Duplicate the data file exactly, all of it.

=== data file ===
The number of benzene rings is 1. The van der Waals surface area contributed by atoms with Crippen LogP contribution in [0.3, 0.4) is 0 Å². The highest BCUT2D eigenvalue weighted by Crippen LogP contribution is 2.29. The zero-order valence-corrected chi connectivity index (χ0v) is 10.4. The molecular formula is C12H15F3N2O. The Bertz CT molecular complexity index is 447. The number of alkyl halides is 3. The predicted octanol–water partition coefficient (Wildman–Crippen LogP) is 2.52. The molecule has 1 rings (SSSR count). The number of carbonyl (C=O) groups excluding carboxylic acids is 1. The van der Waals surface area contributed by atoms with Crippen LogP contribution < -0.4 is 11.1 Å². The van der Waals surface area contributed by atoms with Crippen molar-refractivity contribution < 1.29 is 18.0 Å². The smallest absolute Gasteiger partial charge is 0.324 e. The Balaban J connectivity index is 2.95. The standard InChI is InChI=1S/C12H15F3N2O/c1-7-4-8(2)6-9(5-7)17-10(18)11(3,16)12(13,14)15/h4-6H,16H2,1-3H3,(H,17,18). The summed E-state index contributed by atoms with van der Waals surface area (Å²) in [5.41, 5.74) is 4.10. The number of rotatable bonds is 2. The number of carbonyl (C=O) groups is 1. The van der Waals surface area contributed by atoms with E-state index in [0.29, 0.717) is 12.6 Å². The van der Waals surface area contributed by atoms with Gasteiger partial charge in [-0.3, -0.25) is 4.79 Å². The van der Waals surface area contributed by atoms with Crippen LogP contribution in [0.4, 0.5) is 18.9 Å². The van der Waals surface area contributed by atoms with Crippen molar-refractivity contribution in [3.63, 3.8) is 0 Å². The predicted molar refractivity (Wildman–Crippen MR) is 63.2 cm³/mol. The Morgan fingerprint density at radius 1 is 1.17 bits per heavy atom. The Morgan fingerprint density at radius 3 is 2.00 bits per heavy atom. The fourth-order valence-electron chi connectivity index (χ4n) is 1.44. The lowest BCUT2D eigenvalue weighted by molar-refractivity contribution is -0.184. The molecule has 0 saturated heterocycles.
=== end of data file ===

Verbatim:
The number of benzene rings is 1. The van der Waals surface area contributed by atoms with Crippen LogP contribution in [0.3, 0.4) is 0 Å². The highest BCUT2D eigenvalue weighted by Crippen LogP contribution is 2.29. The zero-order valence-corrected chi connectivity index (χ0v) is 10.4. The molecular formula is C12H15F3N2O. The Bertz CT molecular complexity index is 447. The number of alkyl halides is 3. The predicted octanol–water partition coefficient (Wildman–Crippen LogP) is 2.52. The molecule has 1 rings (SSSR count). The number of carbonyl (C=O) groups excluding carboxylic acids is 1. The van der Waals surface area contributed by atoms with Crippen LogP contribution < -0.4 is 11.1 Å². The van der Waals surface area contributed by atoms with Crippen molar-refractivity contribution < 1.29 is 18.0 Å². The smallest absolute Gasteiger partial charge is 0.324 e. The Balaban J connectivity index is 2.95. The standard InChI is InChI=1S/C12H15F3N2O/c1-7-4-8(2)6-9(5-7)17-10(18)11(3,16)12(13,14)15/h4-6H,16H2,1-3H3,(H,17,18). The summed E-state index contributed by atoms with van der Waals surface area (Å²) in [5.41, 5.74) is 4.10. The number of rotatable bonds is 2. The number of carbonyl (C=O) groups is 1. The van der Waals surface area contributed by atoms with E-state index in [0.29, 0.717) is 12.6 Å². The van der Waals surface area contributed by atoms with Gasteiger partial charge in [-0.3, -0.25) is 4.79 Å². The van der Waals surface area contributed by atoms with Crippen LogP contribution in [0.4, 0.5) is 18.9 Å². The van der Waals surface area contributed by atoms with Crippen molar-refractivity contribution in [3.63, 3.8) is 0 Å². The predicted molar refractivity (Wildman–Crippen MR) is 63.2 cm³/mol. The Morgan fingerprint density at radius 1 is 1.17 bits per heavy atom. The Morgan fingerprint density at radius 3 is 2.00 bits per heavy atom. The fourth-order valence-electron chi connectivity index (χ4n) is 1.44. The lowest BCUT2D eigenvalue weighted by molar-refractivity contribution is -0.184. The molecule has 0 saturated heterocycles.